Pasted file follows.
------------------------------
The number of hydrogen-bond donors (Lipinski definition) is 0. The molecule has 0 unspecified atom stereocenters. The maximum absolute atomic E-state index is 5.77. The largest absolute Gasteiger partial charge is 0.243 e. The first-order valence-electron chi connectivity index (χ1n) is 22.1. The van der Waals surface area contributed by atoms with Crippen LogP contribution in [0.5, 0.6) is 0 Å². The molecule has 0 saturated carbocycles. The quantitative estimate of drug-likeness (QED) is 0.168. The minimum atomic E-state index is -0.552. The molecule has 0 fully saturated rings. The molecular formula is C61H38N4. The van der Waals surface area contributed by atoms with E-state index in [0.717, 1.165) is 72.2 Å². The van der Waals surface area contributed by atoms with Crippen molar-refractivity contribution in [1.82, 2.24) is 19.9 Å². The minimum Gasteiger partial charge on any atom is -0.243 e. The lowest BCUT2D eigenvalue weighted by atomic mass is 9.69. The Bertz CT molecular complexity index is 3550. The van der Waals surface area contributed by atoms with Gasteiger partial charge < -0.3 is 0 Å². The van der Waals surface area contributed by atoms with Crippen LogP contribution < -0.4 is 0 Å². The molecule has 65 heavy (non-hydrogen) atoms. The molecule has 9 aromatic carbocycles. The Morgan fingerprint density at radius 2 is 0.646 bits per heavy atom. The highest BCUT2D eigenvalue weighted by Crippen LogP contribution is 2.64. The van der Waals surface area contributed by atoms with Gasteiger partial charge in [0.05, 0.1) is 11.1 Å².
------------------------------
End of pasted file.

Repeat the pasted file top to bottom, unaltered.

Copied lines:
The number of hydrogen-bond donors (Lipinski definition) is 0. The molecule has 0 unspecified atom stereocenters. The maximum absolute atomic E-state index is 5.77. The largest absolute Gasteiger partial charge is 0.243 e. The first-order valence-electron chi connectivity index (χ1n) is 22.1. The van der Waals surface area contributed by atoms with Crippen LogP contribution in [0.5, 0.6) is 0 Å². The molecule has 0 saturated carbocycles. The quantitative estimate of drug-likeness (QED) is 0.168. The minimum atomic E-state index is -0.552. The molecule has 0 fully saturated rings. The molecular formula is C61H38N4. The van der Waals surface area contributed by atoms with E-state index in [0.717, 1.165) is 72.2 Å². The van der Waals surface area contributed by atoms with Crippen molar-refractivity contribution in [1.82, 2.24) is 19.9 Å². The minimum Gasteiger partial charge on any atom is -0.243 e. The lowest BCUT2D eigenvalue weighted by atomic mass is 9.69. The Bertz CT molecular complexity index is 3550. The van der Waals surface area contributed by atoms with Gasteiger partial charge < -0.3 is 0 Å². The van der Waals surface area contributed by atoms with Crippen LogP contribution < -0.4 is 0 Å². The molecule has 65 heavy (non-hydrogen) atoms. The molecule has 9 aromatic carbocycles. The Morgan fingerprint density at radius 2 is 0.646 bits per heavy atom. The highest BCUT2D eigenvalue weighted by Crippen LogP contribution is 2.64. The van der Waals surface area contributed by atoms with Gasteiger partial charge in [0.05, 0.1) is 11.1 Å².